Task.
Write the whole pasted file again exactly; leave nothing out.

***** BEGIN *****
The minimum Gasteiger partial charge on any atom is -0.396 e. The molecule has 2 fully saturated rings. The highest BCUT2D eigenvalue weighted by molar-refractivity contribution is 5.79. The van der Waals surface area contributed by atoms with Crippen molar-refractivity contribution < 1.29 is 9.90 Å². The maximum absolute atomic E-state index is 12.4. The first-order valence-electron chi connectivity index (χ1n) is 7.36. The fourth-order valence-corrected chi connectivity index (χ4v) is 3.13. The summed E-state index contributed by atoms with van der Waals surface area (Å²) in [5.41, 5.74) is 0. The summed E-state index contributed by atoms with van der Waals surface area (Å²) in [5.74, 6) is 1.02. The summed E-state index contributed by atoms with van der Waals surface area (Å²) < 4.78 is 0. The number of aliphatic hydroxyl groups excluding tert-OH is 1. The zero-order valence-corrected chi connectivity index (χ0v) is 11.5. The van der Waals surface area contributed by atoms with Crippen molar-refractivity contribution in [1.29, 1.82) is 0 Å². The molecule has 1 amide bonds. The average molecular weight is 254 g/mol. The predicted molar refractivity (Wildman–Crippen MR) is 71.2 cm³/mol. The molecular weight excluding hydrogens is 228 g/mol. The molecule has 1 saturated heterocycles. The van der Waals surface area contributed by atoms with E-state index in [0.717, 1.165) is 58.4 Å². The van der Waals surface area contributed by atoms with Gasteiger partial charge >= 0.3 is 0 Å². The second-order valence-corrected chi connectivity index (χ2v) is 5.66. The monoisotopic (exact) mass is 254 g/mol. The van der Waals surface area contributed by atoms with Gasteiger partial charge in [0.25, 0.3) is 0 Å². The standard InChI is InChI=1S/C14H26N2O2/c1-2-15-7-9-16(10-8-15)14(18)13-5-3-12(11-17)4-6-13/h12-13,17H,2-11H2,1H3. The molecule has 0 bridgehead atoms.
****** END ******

The minimum Gasteiger partial charge on any atom is -0.396 e. The molecule has 2 fully saturated rings. The highest BCUT2D eigenvalue weighted by molar-refractivity contribution is 5.79. The van der Waals surface area contributed by atoms with Crippen molar-refractivity contribution < 1.29 is 9.90 Å². The maximum absolute atomic E-state index is 12.4. The first-order valence-electron chi connectivity index (χ1n) is 7.36. The fourth-order valence-corrected chi connectivity index (χ4v) is 3.13. The summed E-state index contributed by atoms with van der Waals surface area (Å²) in [5.41, 5.74) is 0. The summed E-state index contributed by atoms with van der Waals surface area (Å²) in [5.74, 6) is 1.02. The summed E-state index contributed by atoms with van der Waals surface area (Å²) < 4.78 is 0. The number of aliphatic hydroxyl groups excluding tert-OH is 1. The zero-order valence-corrected chi connectivity index (χ0v) is 11.5. The van der Waals surface area contributed by atoms with Crippen molar-refractivity contribution in [1.29, 1.82) is 0 Å². The molecule has 1 amide bonds. The average molecular weight is 254 g/mol. The predicted molar refractivity (Wildman–Crippen MR) is 71.2 cm³/mol. The molecular weight excluding hydrogens is 228 g/mol. The molecule has 1 saturated heterocycles. The van der Waals surface area contributed by atoms with E-state index in [0.717, 1.165) is 58.4 Å². The van der Waals surface area contributed by atoms with Gasteiger partial charge >= 0.3 is 0 Å². The second-order valence-corrected chi connectivity index (χ2v) is 5.66. The monoisotopic (exact) mass is 254 g/mol. The van der Waals surface area contributed by atoms with Gasteiger partial charge in [0.25, 0.3) is 0 Å². The standard InChI is InChI=1S/C14H26N2O2/c1-2-15-7-9-16(10-8-15)14(18)13-5-3-12(11-17)4-6-13/h12-13,17H,2-11H2,1H3. The molecule has 0 bridgehead atoms.